Gas inertia (due to different gas densities) is a likely candidate to explain another observation arising in both the numerical (compare figures 9(c) and 9(a)) and experimental high-speed imaging data (compare figure 11a,b). A downstream shift of the position of pinch-off into the channel is evident for higher density gases. A close look at the gas flow field in figure 9(c) (see also zoom provided in the supplementary material S4) further highlights that, even though maximum velocities are slightly lower for the higher density gas, inertial effects lead to visible re-circulation zones within the bubble. The now significant ‘inertial push’ of the gas is therefore likely to induce an increase in production rate and a decrease in bubble size by accelerating bubble detachment from the gas thread.

Figure 11. High-speed recording with (a) Tween 80 in water and air (close to reference case as air consists mainly of N$_2$), (b) Tween 80 in water and C$_4$F$_{10}$ and (c) water with 47 % glycerol and air. All experiments were performed at room temperature.

Numerically, an increase in gas viscosity results in a slight increase in production rate and a decrease of the bubble size (figure 10d) as well as a few micrometre upstream displacement of the pinch-off location, figure 10(d). This trend is opposite to our experimental observations, where the highest viscosity gas N$_2$ leads to the lowest productions rates and largest bubble sizes, cf. figure 4. Consequently, we can conclude that the experimental observations are dominated by gas density, and not by gas viscosity.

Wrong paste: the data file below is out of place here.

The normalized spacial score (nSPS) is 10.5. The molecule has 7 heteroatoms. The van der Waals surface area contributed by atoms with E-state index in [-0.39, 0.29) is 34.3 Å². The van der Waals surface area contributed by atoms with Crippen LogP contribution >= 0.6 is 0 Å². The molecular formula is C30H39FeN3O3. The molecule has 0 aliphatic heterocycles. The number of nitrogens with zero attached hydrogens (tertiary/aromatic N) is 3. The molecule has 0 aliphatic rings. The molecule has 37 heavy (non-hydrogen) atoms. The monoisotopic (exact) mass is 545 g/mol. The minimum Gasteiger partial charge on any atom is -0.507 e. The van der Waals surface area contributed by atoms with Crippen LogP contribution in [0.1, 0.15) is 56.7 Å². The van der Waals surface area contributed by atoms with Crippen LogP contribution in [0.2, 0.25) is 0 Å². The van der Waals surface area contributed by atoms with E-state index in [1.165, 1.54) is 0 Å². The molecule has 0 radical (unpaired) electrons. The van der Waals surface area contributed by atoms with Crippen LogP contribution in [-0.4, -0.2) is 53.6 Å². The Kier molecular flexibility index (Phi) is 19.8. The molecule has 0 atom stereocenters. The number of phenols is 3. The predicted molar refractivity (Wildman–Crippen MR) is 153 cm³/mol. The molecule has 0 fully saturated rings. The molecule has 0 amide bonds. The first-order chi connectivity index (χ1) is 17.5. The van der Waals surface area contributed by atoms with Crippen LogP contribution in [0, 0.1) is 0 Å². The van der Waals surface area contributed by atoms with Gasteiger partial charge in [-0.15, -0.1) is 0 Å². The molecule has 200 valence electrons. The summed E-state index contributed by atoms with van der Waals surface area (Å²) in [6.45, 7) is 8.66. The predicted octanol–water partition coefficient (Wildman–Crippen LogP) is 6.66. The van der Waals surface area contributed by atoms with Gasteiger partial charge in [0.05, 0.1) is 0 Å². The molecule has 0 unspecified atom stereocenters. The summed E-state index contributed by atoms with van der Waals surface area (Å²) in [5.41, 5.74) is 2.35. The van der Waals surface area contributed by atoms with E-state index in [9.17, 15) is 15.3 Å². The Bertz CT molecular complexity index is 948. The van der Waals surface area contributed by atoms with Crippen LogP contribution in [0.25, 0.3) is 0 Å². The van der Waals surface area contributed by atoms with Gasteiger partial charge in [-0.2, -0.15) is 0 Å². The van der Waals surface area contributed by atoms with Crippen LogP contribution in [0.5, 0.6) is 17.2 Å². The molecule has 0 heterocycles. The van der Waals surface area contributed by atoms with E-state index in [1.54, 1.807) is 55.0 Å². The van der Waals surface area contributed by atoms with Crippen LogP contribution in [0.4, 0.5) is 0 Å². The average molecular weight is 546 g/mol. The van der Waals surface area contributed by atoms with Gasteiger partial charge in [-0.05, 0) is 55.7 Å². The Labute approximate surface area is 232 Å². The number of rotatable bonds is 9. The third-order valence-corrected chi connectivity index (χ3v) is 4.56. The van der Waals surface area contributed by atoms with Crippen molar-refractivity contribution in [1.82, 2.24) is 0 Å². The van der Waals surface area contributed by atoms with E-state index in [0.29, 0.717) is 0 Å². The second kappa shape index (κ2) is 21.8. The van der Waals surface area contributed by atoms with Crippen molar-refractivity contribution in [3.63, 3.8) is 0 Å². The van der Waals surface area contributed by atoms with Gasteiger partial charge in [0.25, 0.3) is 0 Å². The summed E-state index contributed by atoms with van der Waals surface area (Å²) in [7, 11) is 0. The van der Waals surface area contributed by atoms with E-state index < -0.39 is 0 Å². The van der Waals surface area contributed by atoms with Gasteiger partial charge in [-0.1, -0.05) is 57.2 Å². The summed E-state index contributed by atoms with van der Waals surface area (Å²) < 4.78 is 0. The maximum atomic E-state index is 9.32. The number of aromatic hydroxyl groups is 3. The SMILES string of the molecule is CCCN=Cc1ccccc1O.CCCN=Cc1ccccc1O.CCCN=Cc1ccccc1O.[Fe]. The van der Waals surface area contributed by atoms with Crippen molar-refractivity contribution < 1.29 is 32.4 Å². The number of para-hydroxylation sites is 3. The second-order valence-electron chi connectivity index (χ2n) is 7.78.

The only model available in the literature that considers gas viscosity is the one by Castro-Hernández et al. (Reference Castro-Hernández, van Hoeve, Lohse and Gordillo2011). With a 50 % increase in viscosity their model would predict a 3 % increase in bubble size and a 9 % decrease in production rate, which is also opposite to our numerical simulations. Let us, however, recall that their model neglects gas inertia and is based upon a long and stable gas jet, which is different from our experimental observations.

5.3.2. Liquid properties: viscosity and density

Liquid viscosity is the parameter most frequently discussed in the context of flow focusing, albeit mainly in the squeezing regime. In flow configurations closer to ours, where the bubble is only filling a part of the channel, viscosity has been explicitly considered by Castro-Hernández et al. (Reference Castro-Hernández, van Hoeve, Lohse and Gordillo2011) and Evangelio et al. (Reference Evangelio, Campo-Cortes and Gordillo2015). Viscosity has two main effects: (i) increasing the pressure drop along the channel (and thus indirectly having an effect on the compressible gas phase) and (ii) influencing the balance between viscous and inertial forces as expressed through the Reynolds number. The model by Castro-Hernández et al. (Reference Castro-Hernández, van Hoeve, Lohse and Gordillo2011) only takes into account the pressure drop and predicts an impact on the bubble size that scales as $d_b \propto 1/\mu _l^{1/12}$. The model by Evangelio et al. (Reference Evangelio, Campo-Cortes and Gordillo2015) takes into account both aspects. The expression used for the pressure gradients depends on the viscosity and on the position of bubble pinch-off. For high viscosities, the authors numerically find a pressure gradient $\mathrm {d}p/\mathrm{d}\,x=-32\mu _l U /L^2$. They furthermore consider either the viscous or the inertial term of the Rayleigh–Plesset equation for describing the bubble itself. They subsequently derive four semi-empirical models for different viscosity ranges. Differently from these studies, the experimental bubble sizes reported by Gañán-Calvo (Reference Gañán-Calvo2004) all collapse on a single curve independently of the liquid viscosities which vary by a factor 50. Numerical studies by Jia & Zhang (Reference Jia and Zhang2020) and Chekifi et al. (Reference Chekifi, Boukraa and Aissani2021) on the other hand report an increase of the production rate and decrease of the bubble size for increasing viscosity in the squeezing regime.